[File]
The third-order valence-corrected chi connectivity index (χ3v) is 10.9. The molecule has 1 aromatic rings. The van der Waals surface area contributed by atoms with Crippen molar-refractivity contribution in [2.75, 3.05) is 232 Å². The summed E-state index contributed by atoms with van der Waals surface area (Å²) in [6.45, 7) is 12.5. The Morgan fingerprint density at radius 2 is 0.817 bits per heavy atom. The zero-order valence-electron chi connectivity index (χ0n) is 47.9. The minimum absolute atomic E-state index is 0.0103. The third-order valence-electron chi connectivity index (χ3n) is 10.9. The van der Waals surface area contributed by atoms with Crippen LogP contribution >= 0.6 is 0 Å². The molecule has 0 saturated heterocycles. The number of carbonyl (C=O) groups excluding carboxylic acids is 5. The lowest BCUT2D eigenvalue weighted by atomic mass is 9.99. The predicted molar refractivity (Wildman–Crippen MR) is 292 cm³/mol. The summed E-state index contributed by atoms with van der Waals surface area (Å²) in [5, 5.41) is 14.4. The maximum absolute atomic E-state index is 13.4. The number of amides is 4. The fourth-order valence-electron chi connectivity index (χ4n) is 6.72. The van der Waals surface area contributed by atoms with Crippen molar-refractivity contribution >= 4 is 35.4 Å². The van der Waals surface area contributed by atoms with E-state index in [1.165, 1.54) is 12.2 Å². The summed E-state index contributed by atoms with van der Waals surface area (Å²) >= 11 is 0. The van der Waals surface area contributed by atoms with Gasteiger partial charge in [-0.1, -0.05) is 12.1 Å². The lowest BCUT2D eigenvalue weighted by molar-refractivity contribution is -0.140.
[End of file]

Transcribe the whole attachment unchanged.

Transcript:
The third-order valence-corrected chi connectivity index (χ3v) is 10.9. The molecule has 1 aromatic rings. The van der Waals surface area contributed by atoms with Crippen molar-refractivity contribution in [2.75, 3.05) is 232 Å². The summed E-state index contributed by atoms with van der Waals surface area (Å²) in [6.45, 7) is 12.5. The Morgan fingerprint density at radius 2 is 0.817 bits per heavy atom. The zero-order valence-electron chi connectivity index (χ0n) is 47.9. The minimum absolute atomic E-state index is 0.0103. The third-order valence-electron chi connectivity index (χ3n) is 10.9. The van der Waals surface area contributed by atoms with Crippen LogP contribution >= 0.6 is 0 Å². The molecule has 0 saturated heterocycles. The number of carbonyl (C=O) groups excluding carboxylic acids is 5. The lowest BCUT2D eigenvalue weighted by atomic mass is 9.99. The predicted molar refractivity (Wildman–Crippen MR) is 292 cm³/mol. The summed E-state index contributed by atoms with van der Waals surface area (Å²) in [5, 5.41) is 14.4. The maximum absolute atomic E-state index is 13.4. The number of amides is 4. The fourth-order valence-electron chi connectivity index (χ4n) is 6.72. The van der Waals surface area contributed by atoms with Crippen molar-refractivity contribution >= 4 is 35.4 Å². The van der Waals surface area contributed by atoms with E-state index in [1.165, 1.54) is 12.2 Å². The summed E-state index contributed by atoms with van der Waals surface area (Å²) >= 11 is 0. The van der Waals surface area contributed by atoms with Gasteiger partial charge in [-0.1, -0.05) is 12.1 Å². The lowest BCUT2D eigenvalue weighted by molar-refractivity contribution is -0.140.